LENS Health and Wellness

Modeling Infectious Disease

Can Mathematics Help Eradicate a Tropical Disease?

Illustration of people with heads and bodies made of binary codeIMAGE: DAVID PLUNKERT/THEISPOT

Schistosomiasis, a parasitic disease, strikes an appallingly broad swath of humanity. It afflicts old and young alike, causing fever, chills, abdominal pain, bleeding, organ damage and, in some cases, death. According to the World Health Organization (WHO), more than 218 million people carried the disease in 2015, making it second only to malaria in its reach.

Its symptoms are caused by parasitic worms that grow in freshwater snails, yet seek out human hosts to breed. Although the disease can be cleared from patients' bodies with a single dose of an inexpensive drug, it has proved difficult to eradicate.

Two Case Western Reserve University faculty members—Charles King, MD, professor of international health at the School of Medicine, and David Gurarie, PhD, a mathematics professor in the College of Arts and Sciences with a longtime research interest in public health—first teamed up years ago to battle schistosomiasis, and they're using complex modeling to do it.

Through collaborations with researchers at the University of Georgia and Imperial College in London, they're collecting data on field trials of new treatment strategies in sub-Saharan Africa. The pair has focused on medicine delivery methods—confirming whether it's more efficient to deliver medication to entire communities, for instance, or just to school-aged children, who often carry the greatest number of parasites. They also are examining new ways to prevent the disease by using human treatments and snail-control methods simultaneously.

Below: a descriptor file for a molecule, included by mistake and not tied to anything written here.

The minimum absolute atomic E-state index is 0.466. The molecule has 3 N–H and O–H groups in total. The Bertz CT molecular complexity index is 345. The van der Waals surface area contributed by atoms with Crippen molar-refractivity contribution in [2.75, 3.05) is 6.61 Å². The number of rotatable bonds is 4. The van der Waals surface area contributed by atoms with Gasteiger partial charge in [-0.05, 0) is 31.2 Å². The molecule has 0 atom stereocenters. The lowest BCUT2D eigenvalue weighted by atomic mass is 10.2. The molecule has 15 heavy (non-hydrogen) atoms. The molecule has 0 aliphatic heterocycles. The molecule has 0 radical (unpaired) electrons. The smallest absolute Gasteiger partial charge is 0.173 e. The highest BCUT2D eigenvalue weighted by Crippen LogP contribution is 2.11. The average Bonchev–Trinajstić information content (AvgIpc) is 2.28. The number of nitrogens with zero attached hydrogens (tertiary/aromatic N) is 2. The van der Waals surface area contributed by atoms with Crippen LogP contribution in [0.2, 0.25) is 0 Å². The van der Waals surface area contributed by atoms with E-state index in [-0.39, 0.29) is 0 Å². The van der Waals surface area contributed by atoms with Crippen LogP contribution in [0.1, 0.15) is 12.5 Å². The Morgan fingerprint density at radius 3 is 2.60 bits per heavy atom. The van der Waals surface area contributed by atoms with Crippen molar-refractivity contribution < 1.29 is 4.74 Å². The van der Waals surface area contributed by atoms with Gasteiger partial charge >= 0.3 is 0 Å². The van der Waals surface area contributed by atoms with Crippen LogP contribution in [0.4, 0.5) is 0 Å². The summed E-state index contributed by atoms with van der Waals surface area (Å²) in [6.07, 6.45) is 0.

Their research, which has been funded by the Bill & Melinda Gates Foundation, will help WHO update its treatment guidelines this year.

"Initially, people thought it would be easy to provide treatment [to people] or control snails to interrupt transmission," King said. "But all things ecological are more complicated than you expect." And once people are infected, he said, they can spread the parasite between communities. Treating the infection in humans, while also killing off snails that carry it, could more reliably bring disease transmission down in high-risk areas.

King and Gurarie are simulating outbreaks before they occur using a powerful mathematical model of the disease. In the process, they can see the effects of new interventions virtually.

"When you run a model in a computer, you can do many more experiments than you could in the real world and see the results more quickly," Gurarie said. "It lets you know, what would you need to achieve your treatment targets? What's most effective?" That's critical, because what works in one location may not work in another. Being able to calculate in advance which treatment will have the best outcome for a community could cut down on expensive trial and error in the field.

With that in mind, the pair developed a model to account for a staggering array of factors. It can simulate the impact on different demographic groups, breaking them down by age or profession. Fishermen and rice farmers, for example, spend much of their time in the water and are at higher risk for the disease. The model also can consider the effects of treatment frequency and estimate the percentage of the population who might decline care. It can even simulate the biology of the parasite itself to test how anti-snail agents may interrupt its life cycle.

In the future, Gurarie and King said, it may be possible for partner organizations to build a smartphone app running a simplified version of their model. Using that technology, public-health teams could quickly tailor treatment to each community's disparate needs.

—David Levin